2 44 Private 160323 Some-college 10 Married-civ-spouse Machine-op-inspct
Person relationship race sex capital-gain capital-loss hours-per-week native-country (Label) income-level
1 Own-child Black Male 0 0 40 United-States False (<=50K)
2 Huasband Black Male 7688 0 40 United-States True (>50K)

Test the model with an online prediction using the data of a person who makes <=50K.

Note: If you see an error, the model from Part 4 may not be created yet as it takes several minutes for a new model version to be created.

In [10]:
! gcloud ml-engine predict --model $MODEL_NAME --version $VERSION_NAME --json-instances less_than_50K.json


Test the model with an online prediction using the data of a person who makes >50K.

In [11]:
! gcloud ml-engine predict --model $MODEL_NAME --version $VERSION_NAME --json-instances more_than_50K.json


Use Python to make online predictions

Test the model with the entire test set and print out some of the results.

Note: If running notebook server on Compute Engine, make sure to "allow full access to all Cloud APIs".

In [12]:
import googleapiclient.discovery
import os
import pandas as pd

PROJECT_ID = os.environ['PROJECT_ID']
MODEL_NAME = os.environ['MODEL_NAME']

service ='ml', 'v1')
name = 'projects/{}/models/{}'.format(PROJECT_ID, MODEL_NAME)
name += '/versions/{}'.format(VERSION_NAME)

# Due to the size of the data, it needs to be split in 2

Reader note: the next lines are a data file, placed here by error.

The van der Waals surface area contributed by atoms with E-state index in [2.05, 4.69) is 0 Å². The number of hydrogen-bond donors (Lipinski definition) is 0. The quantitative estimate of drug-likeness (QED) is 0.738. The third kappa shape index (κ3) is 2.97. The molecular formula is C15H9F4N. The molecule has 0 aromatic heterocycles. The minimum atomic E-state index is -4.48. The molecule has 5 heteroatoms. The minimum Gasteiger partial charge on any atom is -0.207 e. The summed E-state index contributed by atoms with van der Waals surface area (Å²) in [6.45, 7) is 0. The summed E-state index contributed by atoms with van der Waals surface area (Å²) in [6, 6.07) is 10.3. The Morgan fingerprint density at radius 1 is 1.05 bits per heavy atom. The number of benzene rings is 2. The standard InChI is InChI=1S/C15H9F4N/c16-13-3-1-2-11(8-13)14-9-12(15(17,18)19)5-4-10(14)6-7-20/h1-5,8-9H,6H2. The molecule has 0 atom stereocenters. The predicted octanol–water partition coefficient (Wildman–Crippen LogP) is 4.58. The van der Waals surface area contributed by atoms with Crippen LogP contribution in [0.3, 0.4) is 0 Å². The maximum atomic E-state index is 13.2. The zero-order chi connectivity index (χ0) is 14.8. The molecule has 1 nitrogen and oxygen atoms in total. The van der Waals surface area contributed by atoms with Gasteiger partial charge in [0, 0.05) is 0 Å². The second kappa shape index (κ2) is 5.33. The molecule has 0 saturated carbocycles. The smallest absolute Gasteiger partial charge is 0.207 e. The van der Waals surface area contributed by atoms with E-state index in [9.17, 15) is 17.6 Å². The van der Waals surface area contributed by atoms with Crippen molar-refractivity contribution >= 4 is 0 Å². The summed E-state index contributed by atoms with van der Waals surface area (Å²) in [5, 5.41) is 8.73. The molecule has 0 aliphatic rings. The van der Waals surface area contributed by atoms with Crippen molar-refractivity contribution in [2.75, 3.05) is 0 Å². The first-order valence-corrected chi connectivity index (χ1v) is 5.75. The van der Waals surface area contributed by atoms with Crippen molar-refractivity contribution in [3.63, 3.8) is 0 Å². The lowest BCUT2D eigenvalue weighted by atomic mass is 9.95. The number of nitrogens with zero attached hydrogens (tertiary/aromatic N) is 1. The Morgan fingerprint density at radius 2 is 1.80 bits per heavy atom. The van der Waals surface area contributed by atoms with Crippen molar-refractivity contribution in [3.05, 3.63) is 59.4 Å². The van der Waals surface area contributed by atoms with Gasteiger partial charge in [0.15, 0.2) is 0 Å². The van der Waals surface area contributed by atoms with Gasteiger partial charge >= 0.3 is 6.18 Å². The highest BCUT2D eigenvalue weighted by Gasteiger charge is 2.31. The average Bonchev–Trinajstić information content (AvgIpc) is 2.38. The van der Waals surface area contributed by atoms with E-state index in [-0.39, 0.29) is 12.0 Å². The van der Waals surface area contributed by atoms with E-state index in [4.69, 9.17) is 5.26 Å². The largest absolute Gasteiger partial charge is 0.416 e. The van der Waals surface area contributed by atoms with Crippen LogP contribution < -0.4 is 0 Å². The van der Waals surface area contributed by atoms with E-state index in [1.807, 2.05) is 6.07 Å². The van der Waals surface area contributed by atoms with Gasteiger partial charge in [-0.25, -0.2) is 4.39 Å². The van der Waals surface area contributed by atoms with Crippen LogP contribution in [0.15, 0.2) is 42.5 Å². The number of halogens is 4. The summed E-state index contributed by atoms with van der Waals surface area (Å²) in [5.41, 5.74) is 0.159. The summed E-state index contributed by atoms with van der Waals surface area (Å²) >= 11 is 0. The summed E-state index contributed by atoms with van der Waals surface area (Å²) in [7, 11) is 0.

first_half = test_features[:int(len(test_features)/2)]
second_half = test_features[int(len(test_features)/2):]

complete_results = []
for data in [first_half, second_half]:
    responses = service.projects().predict(
        body={'instances': data}

    if 'error' in responses:
# Print the first 10 responses
for i, response in enumerate(complete_results[:10]):
    print('Prediction: {}\tLabel: {}'.format(response, test_labels[i]))

Prediction: False	Label: False
Prediction: False	Label: False
Prediction: False	Label: True
Prediction: True	Label: True
Prediction: False	Label: False
Prediction: False	Label: False
Prediction: False	Label: False
Prediction: False	Label: True
Prediction: False	Label: False
Prediction: False	Label: False

[Optional] Part 6: Verify Results

Use a confusion matrix to create a visualization of the online predicted results from AI Platform.

In [13]:
actual = pd.Series(test_labels, name='actual')
online = pd.Series(complete_results, name='online')


online False True
False 11606 829
True 1644 2202

Use a confusion matrix create a visualization of the predicted results from the local model. These results should be identical to the results above.

In [14]:
local_results = pipeline.predict(test_features)
local = pd.Series(local_results, name='local')


local False True
False 11606 829
True 1644 2202

Directly compare the two results

In [15]:
identical = 0
different = 0

for i in range(len(complete_results)):
    if complete_results[i] == local_results[i]:
        identical += 1
        different += 1
print('identical: {}, different: {}'.format(identical,different))

identical: 16281, different: 0

If all results are identical, it means you've successfully uploaded your local model to AI Platform and performed online predictions correctly.